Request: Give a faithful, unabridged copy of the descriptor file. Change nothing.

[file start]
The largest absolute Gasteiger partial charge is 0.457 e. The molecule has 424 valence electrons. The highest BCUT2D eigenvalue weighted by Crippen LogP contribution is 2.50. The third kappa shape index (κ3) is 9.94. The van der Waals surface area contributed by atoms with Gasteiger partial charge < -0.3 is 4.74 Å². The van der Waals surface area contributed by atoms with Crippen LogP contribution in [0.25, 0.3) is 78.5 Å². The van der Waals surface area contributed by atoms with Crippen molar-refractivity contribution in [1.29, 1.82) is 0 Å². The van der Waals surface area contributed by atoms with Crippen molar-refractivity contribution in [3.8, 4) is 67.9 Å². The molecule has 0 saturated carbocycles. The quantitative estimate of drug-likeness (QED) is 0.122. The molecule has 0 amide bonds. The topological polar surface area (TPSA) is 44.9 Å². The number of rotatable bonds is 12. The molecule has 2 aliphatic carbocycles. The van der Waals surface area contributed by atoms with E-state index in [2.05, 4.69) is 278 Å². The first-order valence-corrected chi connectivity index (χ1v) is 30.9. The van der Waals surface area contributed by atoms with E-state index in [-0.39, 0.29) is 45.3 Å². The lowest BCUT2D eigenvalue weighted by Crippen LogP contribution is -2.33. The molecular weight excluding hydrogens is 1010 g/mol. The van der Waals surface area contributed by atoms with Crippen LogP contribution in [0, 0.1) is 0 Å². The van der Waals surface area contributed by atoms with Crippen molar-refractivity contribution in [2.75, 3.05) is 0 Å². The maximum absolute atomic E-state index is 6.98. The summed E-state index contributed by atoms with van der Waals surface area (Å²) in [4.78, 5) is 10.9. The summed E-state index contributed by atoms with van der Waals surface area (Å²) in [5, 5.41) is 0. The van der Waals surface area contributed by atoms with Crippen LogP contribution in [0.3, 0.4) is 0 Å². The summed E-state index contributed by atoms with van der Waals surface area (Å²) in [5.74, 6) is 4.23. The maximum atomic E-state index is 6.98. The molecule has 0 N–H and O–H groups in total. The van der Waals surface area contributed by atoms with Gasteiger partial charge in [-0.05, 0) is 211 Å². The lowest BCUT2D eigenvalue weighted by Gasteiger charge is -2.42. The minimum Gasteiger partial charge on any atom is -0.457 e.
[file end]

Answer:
The largest absolute Gasteiger partial charge is 0.457 e. The molecule has 424 valence electrons. The highest BCUT2D eigenvalue weighted by Crippen LogP contribution is 2.50. The third kappa shape index (κ3) is 9.94. The van der Waals surface area contributed by atoms with Gasteiger partial charge < -0.3 is 4.74 Å². The van der Waals surface area contributed by atoms with Crippen LogP contribution in [0.25, 0.3) is 78.5 Å². The van der Waals surface area contributed by atoms with Crippen molar-refractivity contribution in [1.29, 1.82) is 0 Å². The van der Waals surface area contributed by atoms with Crippen molar-refractivity contribution in [3.8, 4) is 67.9 Å². The molecule has 0 saturated carbocycles. The quantitative estimate of drug-likeness (QED) is 0.122. The molecule has 0 amide bonds. The topological polar surface area (TPSA) is 44.9 Å². The number of rotatable bonds is 12. The molecule has 2 aliphatic carbocycles. The van der Waals surface area contributed by atoms with E-state index in [2.05, 4.69) is 278 Å². The first-order valence-corrected chi connectivity index (χ1v) is 30.9. The van der Waals surface area contributed by atoms with E-state index in [-0.39, 0.29) is 45.3 Å². The lowest BCUT2D eigenvalue weighted by Crippen LogP contribution is -2.33. The molecular weight excluding hydrogens is 1010 g/mol. The van der Waals surface area contributed by atoms with Crippen LogP contribution in [0, 0.1) is 0 Å². The van der Waals surface area contributed by atoms with Crippen molar-refractivity contribution in [2.75, 3.05) is 0 Å². The maximum absolute atomic E-state index is 6.98. The summed E-state index contributed by atoms with van der Waals surface area (Å²) in [4.78, 5) is 10.9. The summed E-state index contributed by atoms with van der Waals surface area (Å²) in [5, 5.41) is 0. The van der Waals surface area contributed by atoms with Crippen LogP contribution in [0.3, 0.4) is 0 Å². The summed E-state index contributed by atoms with van der Waals surface area (Å²) in [5.74, 6) is 4.23. The maximum atomic E-state index is 6.98. The molecule has 0 N–H and O–H groups in total. The van der Waals surface area contributed by atoms with Gasteiger partial charge in [-0.05, 0) is 211 Å². The lowest BCUT2D eigenvalue weighted by Gasteiger charge is -2.42. The minimum Gasteiger partial charge on any atom is -0.457 e.